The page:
Based on our experiences, affluent and high-net-worth families often walk a fine line when it comes to planning their estate. While they may want to pass their assets on to their children and grandchildren to provide them with a measure of financial security, they don’t want to give them so much money that kids and grandkids aren’t motivated to work hard and support themselves financially.
As a result, affluent families often simply don’t talk about wealth management, basically sweeping it under the rug and hoping the issue will resolve itself. But like the dust and dirt that accumulate under the proverbial rug, issues of family wealth management that aren’t openly discussed will pile up over time and eventually spill out, creating a big and costly mess for everyone involved.
Frontier’s first step to avoiding this kind of mess is being proactive and talking with your children and grandchildren about your estate and the family wealth that they will one day inherit. Far from giving them a sense of entitlement, this could help them better understand their responsibilities as heirs to your wealth if done properly.
Here are four steps that Frontier believes you should consider as you think about how to best discuss generational wealth management with your children and grandchildren:
- Explain the origins of family wealth to them. When kids and grandkids understand how family wealth was generated, they often feel a greater sense of responsibility for managing it wisely. This may be especially true if wealth was generated via a multi-generation family business.
- Draft a family wealth values statement. This statement should explain in writing how you and your spouse view money from a broader point of view. Ideally, it will put wealth and financial resources in their proper context: as essential components to everyday life, of course, but not more important than integrity, hard work and the family itself.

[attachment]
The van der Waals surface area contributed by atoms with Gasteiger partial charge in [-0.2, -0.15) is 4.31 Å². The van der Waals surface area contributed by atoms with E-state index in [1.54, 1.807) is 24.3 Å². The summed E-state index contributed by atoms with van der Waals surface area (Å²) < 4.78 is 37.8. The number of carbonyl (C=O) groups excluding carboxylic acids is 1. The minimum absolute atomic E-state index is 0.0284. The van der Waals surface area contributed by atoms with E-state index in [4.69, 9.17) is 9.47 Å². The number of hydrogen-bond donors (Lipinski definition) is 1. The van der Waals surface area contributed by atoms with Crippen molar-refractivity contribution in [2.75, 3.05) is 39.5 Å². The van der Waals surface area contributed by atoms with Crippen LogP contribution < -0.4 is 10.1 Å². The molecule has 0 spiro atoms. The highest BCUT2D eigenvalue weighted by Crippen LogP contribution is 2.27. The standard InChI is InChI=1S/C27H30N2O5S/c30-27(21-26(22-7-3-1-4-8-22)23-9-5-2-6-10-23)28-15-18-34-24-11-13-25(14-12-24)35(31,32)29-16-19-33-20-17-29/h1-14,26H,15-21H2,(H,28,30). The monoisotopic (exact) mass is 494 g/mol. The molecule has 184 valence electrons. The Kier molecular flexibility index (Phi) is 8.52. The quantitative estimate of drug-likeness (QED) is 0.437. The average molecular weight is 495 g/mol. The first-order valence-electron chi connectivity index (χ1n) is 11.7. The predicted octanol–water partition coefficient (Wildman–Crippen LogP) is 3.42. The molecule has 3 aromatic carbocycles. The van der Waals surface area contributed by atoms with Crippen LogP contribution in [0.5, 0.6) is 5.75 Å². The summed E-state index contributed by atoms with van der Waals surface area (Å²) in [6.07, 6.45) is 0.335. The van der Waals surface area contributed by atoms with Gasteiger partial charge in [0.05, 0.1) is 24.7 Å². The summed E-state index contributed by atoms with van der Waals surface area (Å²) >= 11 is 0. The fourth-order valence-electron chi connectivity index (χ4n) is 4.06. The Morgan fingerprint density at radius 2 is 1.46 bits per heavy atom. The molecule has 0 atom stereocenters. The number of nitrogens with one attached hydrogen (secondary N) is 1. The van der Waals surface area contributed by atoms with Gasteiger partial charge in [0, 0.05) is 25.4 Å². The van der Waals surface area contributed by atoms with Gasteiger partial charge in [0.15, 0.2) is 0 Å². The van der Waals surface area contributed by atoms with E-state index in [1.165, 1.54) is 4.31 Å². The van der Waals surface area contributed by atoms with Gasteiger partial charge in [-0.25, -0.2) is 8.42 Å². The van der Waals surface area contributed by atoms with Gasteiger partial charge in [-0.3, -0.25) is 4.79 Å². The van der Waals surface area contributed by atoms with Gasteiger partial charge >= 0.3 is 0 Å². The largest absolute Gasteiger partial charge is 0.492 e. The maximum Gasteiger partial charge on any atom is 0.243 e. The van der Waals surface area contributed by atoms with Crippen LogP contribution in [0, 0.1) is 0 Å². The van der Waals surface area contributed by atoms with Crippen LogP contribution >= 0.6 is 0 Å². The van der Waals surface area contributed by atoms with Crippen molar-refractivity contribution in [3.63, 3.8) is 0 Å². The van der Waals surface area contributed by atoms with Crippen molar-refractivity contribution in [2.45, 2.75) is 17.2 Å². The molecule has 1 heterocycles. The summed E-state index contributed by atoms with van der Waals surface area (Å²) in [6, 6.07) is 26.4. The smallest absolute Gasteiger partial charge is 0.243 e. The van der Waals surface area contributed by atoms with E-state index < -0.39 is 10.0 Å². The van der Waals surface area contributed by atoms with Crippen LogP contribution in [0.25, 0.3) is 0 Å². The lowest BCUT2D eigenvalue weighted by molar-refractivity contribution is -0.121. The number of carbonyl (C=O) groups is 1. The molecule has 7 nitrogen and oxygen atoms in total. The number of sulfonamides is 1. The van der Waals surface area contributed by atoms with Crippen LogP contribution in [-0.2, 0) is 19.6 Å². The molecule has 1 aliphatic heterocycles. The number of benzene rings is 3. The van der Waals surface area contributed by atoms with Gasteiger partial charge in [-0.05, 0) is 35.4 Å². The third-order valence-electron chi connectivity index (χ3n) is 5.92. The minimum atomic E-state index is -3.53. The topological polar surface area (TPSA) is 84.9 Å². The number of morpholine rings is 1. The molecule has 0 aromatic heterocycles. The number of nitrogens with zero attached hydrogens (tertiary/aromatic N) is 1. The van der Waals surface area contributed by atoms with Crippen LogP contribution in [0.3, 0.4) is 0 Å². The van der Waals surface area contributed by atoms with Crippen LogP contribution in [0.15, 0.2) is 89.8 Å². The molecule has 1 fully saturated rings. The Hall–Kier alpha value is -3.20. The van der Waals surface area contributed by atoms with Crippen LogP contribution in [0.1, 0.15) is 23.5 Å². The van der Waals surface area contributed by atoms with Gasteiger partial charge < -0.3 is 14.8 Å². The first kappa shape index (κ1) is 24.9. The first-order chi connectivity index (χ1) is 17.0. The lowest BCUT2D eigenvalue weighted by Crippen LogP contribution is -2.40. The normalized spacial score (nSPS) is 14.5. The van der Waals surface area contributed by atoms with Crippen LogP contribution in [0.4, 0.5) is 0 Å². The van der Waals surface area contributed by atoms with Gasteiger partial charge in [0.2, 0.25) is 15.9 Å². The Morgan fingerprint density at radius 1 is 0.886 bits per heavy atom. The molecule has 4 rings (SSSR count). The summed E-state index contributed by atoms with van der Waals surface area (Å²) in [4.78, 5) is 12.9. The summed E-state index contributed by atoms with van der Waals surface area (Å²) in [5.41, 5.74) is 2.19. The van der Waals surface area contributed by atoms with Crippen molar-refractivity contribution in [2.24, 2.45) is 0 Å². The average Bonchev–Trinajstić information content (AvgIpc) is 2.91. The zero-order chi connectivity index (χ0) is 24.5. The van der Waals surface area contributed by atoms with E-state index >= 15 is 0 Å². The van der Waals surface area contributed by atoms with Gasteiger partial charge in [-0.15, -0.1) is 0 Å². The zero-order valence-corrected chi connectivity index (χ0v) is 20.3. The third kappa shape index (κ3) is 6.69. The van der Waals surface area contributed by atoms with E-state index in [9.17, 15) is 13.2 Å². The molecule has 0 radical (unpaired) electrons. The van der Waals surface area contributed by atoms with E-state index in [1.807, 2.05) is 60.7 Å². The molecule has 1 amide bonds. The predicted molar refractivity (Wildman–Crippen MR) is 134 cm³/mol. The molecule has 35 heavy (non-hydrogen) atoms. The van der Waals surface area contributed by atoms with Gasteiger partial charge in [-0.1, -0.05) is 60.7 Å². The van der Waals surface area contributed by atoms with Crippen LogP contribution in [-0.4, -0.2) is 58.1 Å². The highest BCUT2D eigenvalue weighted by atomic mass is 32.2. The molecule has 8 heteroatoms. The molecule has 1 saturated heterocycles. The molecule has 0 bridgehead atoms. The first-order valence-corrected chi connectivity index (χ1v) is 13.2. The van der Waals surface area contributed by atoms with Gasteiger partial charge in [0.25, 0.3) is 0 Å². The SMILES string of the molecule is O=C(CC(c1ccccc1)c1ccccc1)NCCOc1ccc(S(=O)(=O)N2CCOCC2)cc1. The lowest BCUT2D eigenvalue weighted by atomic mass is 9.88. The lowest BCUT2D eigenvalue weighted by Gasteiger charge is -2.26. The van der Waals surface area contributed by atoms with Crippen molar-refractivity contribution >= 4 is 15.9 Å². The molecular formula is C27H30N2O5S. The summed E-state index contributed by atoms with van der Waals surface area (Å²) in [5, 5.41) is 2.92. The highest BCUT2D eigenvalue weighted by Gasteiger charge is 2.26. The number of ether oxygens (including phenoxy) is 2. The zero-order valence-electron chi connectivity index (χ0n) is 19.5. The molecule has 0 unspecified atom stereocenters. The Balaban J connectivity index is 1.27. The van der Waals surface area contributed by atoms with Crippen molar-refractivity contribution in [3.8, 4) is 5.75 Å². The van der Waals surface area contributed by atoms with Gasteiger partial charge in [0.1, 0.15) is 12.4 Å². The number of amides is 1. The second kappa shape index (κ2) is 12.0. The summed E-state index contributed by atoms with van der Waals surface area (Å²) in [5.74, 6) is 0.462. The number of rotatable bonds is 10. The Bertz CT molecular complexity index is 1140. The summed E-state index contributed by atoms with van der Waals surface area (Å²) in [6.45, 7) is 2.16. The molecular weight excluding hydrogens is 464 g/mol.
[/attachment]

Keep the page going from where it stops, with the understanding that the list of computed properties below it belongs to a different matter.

The statement should also communicate your values when it comes to charity and philanthropy. If you and your spouse have consistently contributed money to certain charitable causes or organizations, make your kids and grandkids aware of this. While you might not insist that they continue contributing to these causes specifically, you should stress the importance of giving to charitable causes they are passionate about.
- Get your kids and grandkids involved early on in wealth management. When they are old enough — perhaps as mid-teenagers — involve them in family meetings discussing how wealth is managed, invested and donated. For example, you could have kids and grandkids conduct research on certain kinds of investments like mutual funds, ETFs and REITs and then make suggestions about how family wealth could be allocated to them.
During these meetings, help kids and grandkids understand your overall investing philosophy and strategy. For example, are you conservative, aggressive or somewhere in between? They may or may not adopt this philosophy themselves, but at least they’ll understand the strategies that led to the accumulation of wealth in the first place.
- Explain your estate planning documents and make sure they are organized and easily accessible. You probably have had several important documents created as part of your overall estate plan, including your last will and testament, power of attorney and various trusts. Your kids and grandkids need to understand the role of these critical documents so they can make sure they are properly executed when the time comes.
They also need to know exactly where these documents are located so they can access them easily when they’re needed. So provide kids and grandkids with keys to safe deposit boxes or passwords to online vaults that will unlock access to these documents.
Having conversations about wealth management can sometimes be awkward for families, but this isn’t an excuse to avoid the conversations altogether. By following these steps, you can better prepare your heirs for their future wealth management responsibilities while helping ensure the continuation of family wealth to the next generation and beyond.
Please contact us if you have more questions about preparing your children and grandchildren for generational wealth management.